University of South Florida administrators and students donned hardhats and shovels Tuesday to mark the start of construction on a new, long-planned student wellness center.
The three-story, 47,000-square-foot building will be four times the size of the existing Student Health Services building on the Tampa campus. It will be built using $27.4 million from a student-paid fee for capital improvements.
Dr. Joseph Puccio, executive and medical director of USF Student Health Services, said when he first came to the university in 2011, he had a five-year plan to expand medical services offered on the growing campus and better train students entering the medical field. But the former building, constructed in 1980, made that difficult to accomplish.
The new building, he said, will allow multiple health services to be housed under the same roof and better serve students. “This past year we showed how desperately we needed this,” Puccio said.
The new facility, located in what is now a parking lot off Genshaft Drive near the recreation center and the Yuengling Center, will offer general medical and urgent care services. Students also will have access to psychiatry, behavioral health, nutrition, dermatology and gynecological and sexual health services. In addition, the building will house a laboratory and pharmacy.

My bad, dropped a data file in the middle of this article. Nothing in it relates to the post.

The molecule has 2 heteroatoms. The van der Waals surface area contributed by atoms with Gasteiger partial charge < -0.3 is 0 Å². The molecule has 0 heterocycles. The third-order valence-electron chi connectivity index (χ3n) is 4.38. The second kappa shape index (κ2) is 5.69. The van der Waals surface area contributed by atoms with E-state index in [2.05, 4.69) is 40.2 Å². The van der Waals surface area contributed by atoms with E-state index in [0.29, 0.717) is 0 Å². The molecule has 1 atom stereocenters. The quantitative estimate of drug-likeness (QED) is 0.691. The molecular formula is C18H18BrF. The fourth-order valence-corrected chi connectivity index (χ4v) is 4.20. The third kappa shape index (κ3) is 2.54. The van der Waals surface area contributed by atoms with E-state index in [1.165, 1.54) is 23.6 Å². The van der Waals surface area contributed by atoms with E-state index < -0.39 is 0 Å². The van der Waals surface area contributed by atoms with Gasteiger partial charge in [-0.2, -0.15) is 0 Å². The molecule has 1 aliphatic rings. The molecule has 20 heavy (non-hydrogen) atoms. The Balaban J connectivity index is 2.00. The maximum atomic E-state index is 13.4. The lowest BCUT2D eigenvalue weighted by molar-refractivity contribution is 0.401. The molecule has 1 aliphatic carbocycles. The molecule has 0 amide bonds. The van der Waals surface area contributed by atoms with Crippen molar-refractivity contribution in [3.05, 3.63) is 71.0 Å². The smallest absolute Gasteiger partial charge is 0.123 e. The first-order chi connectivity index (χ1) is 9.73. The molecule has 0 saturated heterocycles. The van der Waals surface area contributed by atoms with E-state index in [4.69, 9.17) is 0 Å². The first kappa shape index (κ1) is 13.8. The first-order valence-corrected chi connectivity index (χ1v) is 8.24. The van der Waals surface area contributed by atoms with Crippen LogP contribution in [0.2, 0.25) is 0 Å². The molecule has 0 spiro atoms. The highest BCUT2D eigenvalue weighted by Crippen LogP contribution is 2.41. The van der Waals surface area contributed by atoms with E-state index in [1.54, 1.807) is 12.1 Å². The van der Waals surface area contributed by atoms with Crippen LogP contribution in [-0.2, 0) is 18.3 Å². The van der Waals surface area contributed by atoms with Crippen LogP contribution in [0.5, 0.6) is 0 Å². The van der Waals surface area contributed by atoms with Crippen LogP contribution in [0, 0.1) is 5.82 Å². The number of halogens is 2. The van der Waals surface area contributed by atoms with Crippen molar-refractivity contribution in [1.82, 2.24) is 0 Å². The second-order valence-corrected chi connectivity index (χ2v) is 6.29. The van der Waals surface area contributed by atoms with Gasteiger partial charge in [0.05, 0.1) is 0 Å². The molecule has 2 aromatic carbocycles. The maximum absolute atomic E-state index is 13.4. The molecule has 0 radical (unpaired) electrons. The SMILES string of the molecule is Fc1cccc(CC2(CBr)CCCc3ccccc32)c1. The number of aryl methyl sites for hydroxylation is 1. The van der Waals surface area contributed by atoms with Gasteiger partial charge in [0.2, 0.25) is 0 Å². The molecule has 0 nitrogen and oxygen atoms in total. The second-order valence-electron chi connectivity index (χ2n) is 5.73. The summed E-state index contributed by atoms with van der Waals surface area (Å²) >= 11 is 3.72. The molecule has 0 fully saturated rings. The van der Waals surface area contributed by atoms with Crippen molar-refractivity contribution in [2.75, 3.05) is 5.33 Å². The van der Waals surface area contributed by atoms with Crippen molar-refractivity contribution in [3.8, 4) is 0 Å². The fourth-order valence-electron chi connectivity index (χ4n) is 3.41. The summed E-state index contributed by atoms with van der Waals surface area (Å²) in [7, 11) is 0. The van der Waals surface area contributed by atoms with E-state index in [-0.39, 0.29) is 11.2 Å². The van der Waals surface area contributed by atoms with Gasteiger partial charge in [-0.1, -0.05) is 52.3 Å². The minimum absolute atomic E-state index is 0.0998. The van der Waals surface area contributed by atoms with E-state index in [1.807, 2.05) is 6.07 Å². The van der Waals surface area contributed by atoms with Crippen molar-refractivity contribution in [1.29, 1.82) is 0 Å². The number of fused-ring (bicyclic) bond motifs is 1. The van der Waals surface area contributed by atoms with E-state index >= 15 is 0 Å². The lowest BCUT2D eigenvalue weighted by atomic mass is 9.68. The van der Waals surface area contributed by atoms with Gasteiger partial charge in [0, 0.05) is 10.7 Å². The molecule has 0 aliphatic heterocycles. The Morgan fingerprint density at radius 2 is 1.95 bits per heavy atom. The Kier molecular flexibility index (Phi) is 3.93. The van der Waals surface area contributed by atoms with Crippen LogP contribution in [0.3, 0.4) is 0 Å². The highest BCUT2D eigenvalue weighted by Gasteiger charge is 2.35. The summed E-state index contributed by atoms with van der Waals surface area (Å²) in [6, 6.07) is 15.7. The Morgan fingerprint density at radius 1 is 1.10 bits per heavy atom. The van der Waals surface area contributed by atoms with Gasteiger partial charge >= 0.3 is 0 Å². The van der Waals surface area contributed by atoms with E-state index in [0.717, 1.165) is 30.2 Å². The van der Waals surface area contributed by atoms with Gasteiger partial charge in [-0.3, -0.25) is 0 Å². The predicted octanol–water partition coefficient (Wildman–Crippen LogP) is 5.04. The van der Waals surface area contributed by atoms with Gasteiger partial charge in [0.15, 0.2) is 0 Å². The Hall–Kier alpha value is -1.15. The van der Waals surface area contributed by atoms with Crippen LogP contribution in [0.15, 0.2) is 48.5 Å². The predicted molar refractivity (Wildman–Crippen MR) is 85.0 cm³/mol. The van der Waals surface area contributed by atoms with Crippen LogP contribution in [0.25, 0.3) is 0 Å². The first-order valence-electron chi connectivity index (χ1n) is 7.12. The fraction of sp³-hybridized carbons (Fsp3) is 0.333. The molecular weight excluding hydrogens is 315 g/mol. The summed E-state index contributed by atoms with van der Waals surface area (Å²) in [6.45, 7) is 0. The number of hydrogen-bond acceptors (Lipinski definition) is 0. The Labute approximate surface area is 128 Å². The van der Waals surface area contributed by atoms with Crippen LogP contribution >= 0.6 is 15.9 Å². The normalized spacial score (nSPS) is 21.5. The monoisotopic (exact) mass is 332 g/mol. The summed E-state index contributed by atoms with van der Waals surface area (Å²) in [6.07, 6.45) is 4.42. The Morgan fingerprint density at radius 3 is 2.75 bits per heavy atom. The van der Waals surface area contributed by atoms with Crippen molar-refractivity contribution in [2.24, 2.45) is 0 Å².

USF president Steve Currall said the pandemic brought added attention to the importance of health. The new center, he said, would better equip the university to support the physical, mental and emotional health of students.
Alexis Roberson, the Tampa governor for the university’s student government, said the new center places emphasis on total well-being. After “an emotionally and mentally taxing year,” she said, “we have learned we must prioritize our well-being when no one else will.”
The building will include design features based on lessons learned from the pandemic: an exterior overhang for potential outdoor clinical services, an air handling unit with upgraded filters and an urgent care suite that prevents any used or expelled air from recirculating. It was designed by Cannon Design and will be constructed by Barr&Barr/Horus.
Construction is expected to be complete by fall 2022.